Jeanette Winterson
Jeanette Winterson OBE is a British novelist.-Early years:Winterson was born in Manchester and adopted on 21 January 1960. She was raised in Accrington, Lancashire, by Constance and John William Winterson...

 describes Rich's impact: "Since the 1960s, her poetry and her politics have come together to create involved, engaged, challenging writing".

In 1974, her collection Diving Into the Wreck won the National Book Award
National Book Award
The National Book Awards are a set of American literary awards. Started in 1950, the Awards are presented annually to American authors for literature published in the current year. In 1989 the National Book Foundation, a nonprofit organization which now oversees and manages the National Book...

 for Poetry, which she shared with Allen Ginsberg
Allen Ginsberg
Irwin Allen Ginsberg was an American poet and one of the leading figures of the Beat Generation in the 1950s. He vigorously opposed militarism, materialism and sexual repression...

. Rich was joined by feminist poets Alice Walker
Alice Walker
Alice Malsenior Walker is an American author, poet, and activist. She has written both fiction and essays about race and gender...

 and Audre Lorde
Audre Lorde
Audre Lorde was a Caribbean-American writer, poet and activist.-Life:...

 to accept it on behalf of all women.Shuman (2002) p1276 In 1976, began a relationship with Jamaican-born novelist and editor Michelle Cliff
Michelle Cliff
Michelle Cliff is a Jamaican-American author whose notable works include No Telephone to Heaven, Abeng and Free Enterprise.Cliff also has written short stories, prose poems and works of literary criticism...

. Adrienne Rich taught at City College as well as Rutgers University
Rutgers University
Rutgers, The State University of New Jersey , is the largest institution for higher education in New Jersey, United States. It was originally chartered as Queen's College in 1766. It is the eighth-oldest college in the United States and one of the nine Colonial colleges founded before the American...

 until 1979. She moved to Western Massachusetts with Cliff in the early 1980s. Ultimately, they moved to Northern California, where Rich continued her career as a professor, lecturer, poet, and essayist. Cliff and Rich took over editorship of the lesbian journal Sinister Wisdom in 1981. Rich taught and lectured at Scripps College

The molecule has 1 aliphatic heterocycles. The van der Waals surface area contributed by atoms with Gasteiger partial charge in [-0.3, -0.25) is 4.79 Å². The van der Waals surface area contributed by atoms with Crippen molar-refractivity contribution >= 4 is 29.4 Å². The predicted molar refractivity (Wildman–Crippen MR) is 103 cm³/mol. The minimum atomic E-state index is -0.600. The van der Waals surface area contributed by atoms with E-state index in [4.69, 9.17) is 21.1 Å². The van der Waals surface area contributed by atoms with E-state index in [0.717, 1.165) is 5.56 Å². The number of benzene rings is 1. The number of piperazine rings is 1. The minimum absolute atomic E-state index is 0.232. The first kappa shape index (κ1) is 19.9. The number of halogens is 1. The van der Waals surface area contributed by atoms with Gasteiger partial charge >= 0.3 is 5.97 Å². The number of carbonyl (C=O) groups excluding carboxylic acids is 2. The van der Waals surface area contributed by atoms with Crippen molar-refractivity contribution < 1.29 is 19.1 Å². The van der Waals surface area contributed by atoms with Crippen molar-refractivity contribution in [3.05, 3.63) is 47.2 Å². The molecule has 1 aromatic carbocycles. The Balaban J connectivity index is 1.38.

Scripps College
Scripps College is a progressive liberal arts women's college in Claremont, California, United States. It is a member of the Claremont Colleges. Scripps ranks 3rd for the nation's best women's college, ahead of Barnard College, Mount Holyoke College, and Bryn Mawr College at 23rd on the list for...

, San Jose State University
San José State University
San Jose State University is a public university located in San Jose, California, United States...

, and Stanford University
Stanford University
The Leland Stanford Junior University, commonly referred to as Stanford University or Stanford, is a private research university on an campus located near Palo Alto, California. It is situated in the northwestern Santa Clara Valley on the San Francisco Peninsula, approximately northwest of San...

 during the 1980s and 1990s. From 1981 to 1987, Rich served as an A.D. White Professor-At-Large for Cornell University
Cornell University
Cornell University is an Ivy League university located in Ithaca, New York, United States. It is a private land-grant university, receiving annual funding from the State of New York for certain educational missions...

.

Both An Atlas of the Difficult World (1991) and Dark Fields of the Republic (1995) explore the relationship between private and public histories. During the 1990s Rich became an active member of numerous advisory boards such as the Boston Woman’s Fund, National Writers Union, Sisterhood in Support of Sisters in South Africa, and New Jewish Agenda. On the role of the poet, she has written, "We may feel bitterly how little our poems can do in the face of seemingly out-of-control technological power and seemingly limitless corporate greed, yet it has always been true that poetry can break isolation, show us to ourselves when we are outlawed or made invisible, remind us of beauty where no beauty seems possible, remind us of kinship where all is represented as separation."

In 1997, Adrienne Rich refused the National Medal of Arts
National Medal of Arts
The National Medal of Arts is an award and title created by the United States Congress in 1984, for the purpose of honoring artists and patrons of the arts. It is the highest honor conferred to an individual artist on behalf of the people. Honorees are selected by the National Endowment for the...

, stating that "I could not accept such an award from President Clinton or this White House because the very meaning of art, as I understand it, is incompatible with the cynical politics of this administration [...] "[Art] means nothing if it simply decorates the dinner table of the power which holds it hostage".Shuman (2002) p1281 The volume Midnight Salvage was published in 1999, as she turned 70.

Selected Awards and Honours

  • Yale Younger Poets Award (1950) for A Change of World.
  • Guggenheim Fellowship
    Guggenheim Fellowship
    Guggenheim Fellowships are American grants that have been awarded annually since 1925 by the John Simon Guggenheim Memorial Foundation to those "who have demonstrated exceptional capacity for productive scholarship or exceptional creative ability in the arts." Each year, the foundation makes...

     1952
  • National Institute of Arts and Letters Award (1960)
  • Shelley Memorial Award
    Shelley Memorial Award
    The Shelley Memorial Award of more than $3,500, given out by the Poetry Society of America, was established by the will of the late Mary P. Sears, and named after the poet Percy Bysshe Shelley. The prize is given to a living American poet selected with reference to genius and need. The selection is...